Euro Macro: ESM, ECB and own issuance likely to be the trio to fund governments – In yesterday’s daily we set out the numbers behind the eurozone government packages announced so far to fight the coronavirus economic shock. A big issue in play over the last few days is how these packages will be funded while keeping bond yields low, especially for Italy. The ESM looks ready to play a role, which would also give the ECB the ability to launch the OMT, over and above the APP and PEPP programmes. Many governments that can will likely fund their programmes via own issuance. Meanwhile, it does not look likely that we will see a one-time issuance of Eurobonds, given the opposition of the Dutch and German governments.
ESM ready to finance eurozone fiscal stimulus – Following the decision by the European finance ministers to scale-up the size of the discretionary fiscal stimulus in each of the individual member states to around 2% of GDP, the European Stability Mechanism (ESM) announced that it stands ready to finance a sizeable part of this stimulus. In a press statement, the ESM announced that it has an available lending capacity of €410 billion, which is equal to 3.4% of eurozone GDP. The ESM mentioned that the funds made available could amount to up to 2% of any country’s GDP, but that ‘this could be adjusted up possibly in view of the severity of the spreading of the coronavirus and its economic impact’. According to the ESM, the precautionary credit line ECCL (Enhanced Conditions Credit Line) would be the most suitable instrument to respond to the corona challenge. According to the rules of the ESM, the ECCL is available for countries whose ‘economic and financial situation remains sound’ but does not meet certain strict criteria related to, for instance, public debt, external position or market access on reasonable terms.
ESM conditionality, rules and costs If a country were to take-up an ECCL – The rules of the ESM state that the country will be subject to ‘enhanced surveillance’ by the EC, which covers the country’s financial condition and its financial system. Still, it seems that this surveillance will be less strict this time, as the statement by the ESM mentions that ‘the funds would be used to finance the country’s immediate health care and economic responses to the crisis, and that will also be the focus of our conditions’. It is up to the individual member states to decide whether to use ESM money or not. In theory they could also fund the existing fiscal stimulus plans themselves and use the ESM money to expand the total fiscal stimulus to 4%.
The main advantage for many member states of using ESM funds (assuming the country still has access to the capital market) is that it reduces the government’s interest payments compared to when it raises the money in the market itself. The ESM has a capital base of around EUR 80bn, which is paid by the individual member states. It raises the funds for its lending programme’s in the capital market and has been rated AAA by the main rating agencies. Bonds issued by the ESM are guaranteed by all member states weighted by their capital key, so de facto they are commonly issued bonds, but they also raise the debt repayment obligations of the individual member states. When a country uses a credit line, the ESM charges a weighted average interest rate, which covers the cost of funding and fees and margins charged for the assistance under each loan. The ESM has calculated the total reduction in interest payments for the countries that have received financial support during the eurozone crisis. These are, for instance, 7% GDP for Greece, 1.9% for Cyprus and 0.7% for Portugal. This time around, the advantage for, for instance, Italy could also be significant. Based on current funding costs and assuming that Italy would use the ECCL to the amount of 2% of its GDP (i.e. around EUR 36bn) the interest payment advantage could be around EUR 200 million. However, if Italy’s interest rate spread over Germany were to rise to the levels of the eurozone crisis, this advantage could rise to around EUR 1.5bn, or even higher.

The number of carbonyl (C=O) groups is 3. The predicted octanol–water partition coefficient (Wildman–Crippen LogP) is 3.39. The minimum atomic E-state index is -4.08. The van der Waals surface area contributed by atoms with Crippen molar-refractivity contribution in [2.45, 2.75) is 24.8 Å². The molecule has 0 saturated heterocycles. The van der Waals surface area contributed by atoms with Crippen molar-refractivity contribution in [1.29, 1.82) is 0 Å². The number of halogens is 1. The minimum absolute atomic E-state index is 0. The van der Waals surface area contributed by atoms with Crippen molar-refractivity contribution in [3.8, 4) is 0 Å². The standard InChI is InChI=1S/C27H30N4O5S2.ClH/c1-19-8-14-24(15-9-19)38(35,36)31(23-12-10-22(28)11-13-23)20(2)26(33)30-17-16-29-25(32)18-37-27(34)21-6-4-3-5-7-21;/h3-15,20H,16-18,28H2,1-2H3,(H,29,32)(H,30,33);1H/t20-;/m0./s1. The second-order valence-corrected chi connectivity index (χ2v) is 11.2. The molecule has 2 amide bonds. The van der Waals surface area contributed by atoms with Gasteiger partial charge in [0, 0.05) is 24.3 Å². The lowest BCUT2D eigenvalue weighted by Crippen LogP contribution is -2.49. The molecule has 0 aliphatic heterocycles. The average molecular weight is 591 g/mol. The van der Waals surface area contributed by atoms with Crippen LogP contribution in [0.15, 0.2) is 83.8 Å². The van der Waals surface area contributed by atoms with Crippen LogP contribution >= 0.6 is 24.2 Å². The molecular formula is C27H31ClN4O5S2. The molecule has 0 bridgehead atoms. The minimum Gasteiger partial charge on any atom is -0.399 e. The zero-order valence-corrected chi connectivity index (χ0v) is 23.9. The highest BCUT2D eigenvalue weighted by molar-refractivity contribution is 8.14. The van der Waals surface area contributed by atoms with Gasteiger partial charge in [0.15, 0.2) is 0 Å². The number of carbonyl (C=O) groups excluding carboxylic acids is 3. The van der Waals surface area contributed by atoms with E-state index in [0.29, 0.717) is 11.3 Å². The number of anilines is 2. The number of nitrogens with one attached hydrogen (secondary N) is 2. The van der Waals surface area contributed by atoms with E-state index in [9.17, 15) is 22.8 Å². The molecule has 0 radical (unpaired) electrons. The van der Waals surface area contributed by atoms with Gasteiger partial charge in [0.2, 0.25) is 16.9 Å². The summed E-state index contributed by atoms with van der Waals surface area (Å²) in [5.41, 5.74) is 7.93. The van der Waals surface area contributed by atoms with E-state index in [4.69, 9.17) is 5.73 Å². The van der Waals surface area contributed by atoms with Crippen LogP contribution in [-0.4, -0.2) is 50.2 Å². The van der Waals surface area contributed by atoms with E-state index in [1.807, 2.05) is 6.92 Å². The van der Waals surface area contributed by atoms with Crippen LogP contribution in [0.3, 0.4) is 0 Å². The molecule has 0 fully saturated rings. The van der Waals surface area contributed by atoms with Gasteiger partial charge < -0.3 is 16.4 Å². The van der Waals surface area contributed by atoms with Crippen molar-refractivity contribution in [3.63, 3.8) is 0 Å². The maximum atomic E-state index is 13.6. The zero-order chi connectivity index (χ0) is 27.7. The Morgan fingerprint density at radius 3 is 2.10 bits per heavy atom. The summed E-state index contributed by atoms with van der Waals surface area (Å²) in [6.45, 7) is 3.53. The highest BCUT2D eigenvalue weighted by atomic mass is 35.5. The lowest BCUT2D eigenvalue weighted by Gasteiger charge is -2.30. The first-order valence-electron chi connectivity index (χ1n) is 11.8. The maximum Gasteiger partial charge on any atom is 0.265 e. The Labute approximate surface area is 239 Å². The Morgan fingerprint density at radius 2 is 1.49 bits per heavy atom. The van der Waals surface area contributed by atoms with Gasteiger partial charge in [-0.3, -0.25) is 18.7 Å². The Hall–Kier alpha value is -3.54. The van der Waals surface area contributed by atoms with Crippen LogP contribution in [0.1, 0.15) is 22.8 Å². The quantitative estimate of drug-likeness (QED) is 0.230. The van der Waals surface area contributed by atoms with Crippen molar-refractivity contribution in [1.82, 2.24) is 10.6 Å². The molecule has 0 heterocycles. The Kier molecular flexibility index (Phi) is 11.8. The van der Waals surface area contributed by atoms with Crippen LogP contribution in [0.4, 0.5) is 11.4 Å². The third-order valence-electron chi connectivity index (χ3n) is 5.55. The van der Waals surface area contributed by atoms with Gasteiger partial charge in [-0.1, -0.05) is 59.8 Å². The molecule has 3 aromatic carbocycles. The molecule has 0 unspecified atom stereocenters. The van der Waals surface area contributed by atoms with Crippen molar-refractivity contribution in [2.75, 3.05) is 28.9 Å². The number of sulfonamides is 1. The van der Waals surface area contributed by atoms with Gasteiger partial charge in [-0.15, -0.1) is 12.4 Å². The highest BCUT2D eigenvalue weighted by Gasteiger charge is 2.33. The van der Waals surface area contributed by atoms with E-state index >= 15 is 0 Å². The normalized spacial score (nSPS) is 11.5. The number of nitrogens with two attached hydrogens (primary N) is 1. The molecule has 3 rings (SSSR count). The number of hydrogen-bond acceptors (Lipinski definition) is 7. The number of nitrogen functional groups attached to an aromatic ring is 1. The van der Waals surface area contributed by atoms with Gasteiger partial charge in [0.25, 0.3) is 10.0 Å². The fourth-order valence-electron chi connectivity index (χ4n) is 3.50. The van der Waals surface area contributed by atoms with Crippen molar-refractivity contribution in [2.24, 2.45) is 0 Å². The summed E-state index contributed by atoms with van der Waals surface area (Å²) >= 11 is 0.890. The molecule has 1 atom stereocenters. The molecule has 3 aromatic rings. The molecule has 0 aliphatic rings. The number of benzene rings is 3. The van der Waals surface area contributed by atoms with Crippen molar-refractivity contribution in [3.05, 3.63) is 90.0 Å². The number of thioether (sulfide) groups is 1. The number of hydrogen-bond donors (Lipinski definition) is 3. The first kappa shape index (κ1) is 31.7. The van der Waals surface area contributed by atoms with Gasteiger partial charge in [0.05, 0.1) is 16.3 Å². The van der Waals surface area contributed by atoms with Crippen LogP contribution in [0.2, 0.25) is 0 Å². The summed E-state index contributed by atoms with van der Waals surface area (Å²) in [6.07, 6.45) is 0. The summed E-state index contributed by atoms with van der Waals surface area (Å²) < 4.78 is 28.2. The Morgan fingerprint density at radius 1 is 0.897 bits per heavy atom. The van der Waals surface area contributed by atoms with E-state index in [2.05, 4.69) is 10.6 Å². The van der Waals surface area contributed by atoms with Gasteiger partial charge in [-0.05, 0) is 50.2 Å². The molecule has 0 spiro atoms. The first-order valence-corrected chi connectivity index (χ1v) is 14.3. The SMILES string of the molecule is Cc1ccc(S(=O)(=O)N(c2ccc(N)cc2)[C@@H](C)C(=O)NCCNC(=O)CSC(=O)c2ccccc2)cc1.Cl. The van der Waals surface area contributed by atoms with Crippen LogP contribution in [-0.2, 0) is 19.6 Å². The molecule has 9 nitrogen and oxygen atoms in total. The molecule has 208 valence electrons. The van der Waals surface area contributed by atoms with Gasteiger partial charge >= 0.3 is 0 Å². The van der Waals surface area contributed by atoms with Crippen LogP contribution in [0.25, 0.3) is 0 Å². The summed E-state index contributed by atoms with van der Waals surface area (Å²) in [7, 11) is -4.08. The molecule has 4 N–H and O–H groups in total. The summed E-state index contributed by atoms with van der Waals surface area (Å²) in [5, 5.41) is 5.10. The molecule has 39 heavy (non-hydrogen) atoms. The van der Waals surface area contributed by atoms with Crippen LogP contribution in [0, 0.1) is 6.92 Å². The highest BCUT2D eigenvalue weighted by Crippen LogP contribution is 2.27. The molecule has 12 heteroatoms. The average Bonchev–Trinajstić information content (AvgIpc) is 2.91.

Unlocking the OMT supplemented by ESM purchases – Another advantage of making use of an ESM programme is that it allows the ECB to launch the OMT. A key condition for the ECB to buy a country’s bonds under the OMT is that it is in either a full ESM macroeconomic adjustment programme or a precautionary programme (such as the ECCL). An advantage of the OMT relative to the current QE programmes is that the ECB would not have to adhere to the capital key and that there is ‘no ex ante quantitative limits’. However, the ECB would still need to adhere to the issue(r) limit (though these can be raised). In addition, the OMT has a couple of limiting factors. First of all, transactions are focused on only 1-3 year bonds and the liquidity created through the OMT will be fully sterilised. Having said that, these modalities could be changed. In addition, we could see a ‘multi-tool’ approach. The OMT could work side-by-side with the APP, the PEPP, but also potentially with ESM bond purchases. Taken together, this would provide a significant amount of firepower, especially given that the PEPP – which is still the most powerful tool in the ECB’s armoury – could be increased further. (Aline Schuiling, Nick Kounis & Jolien van den Ende)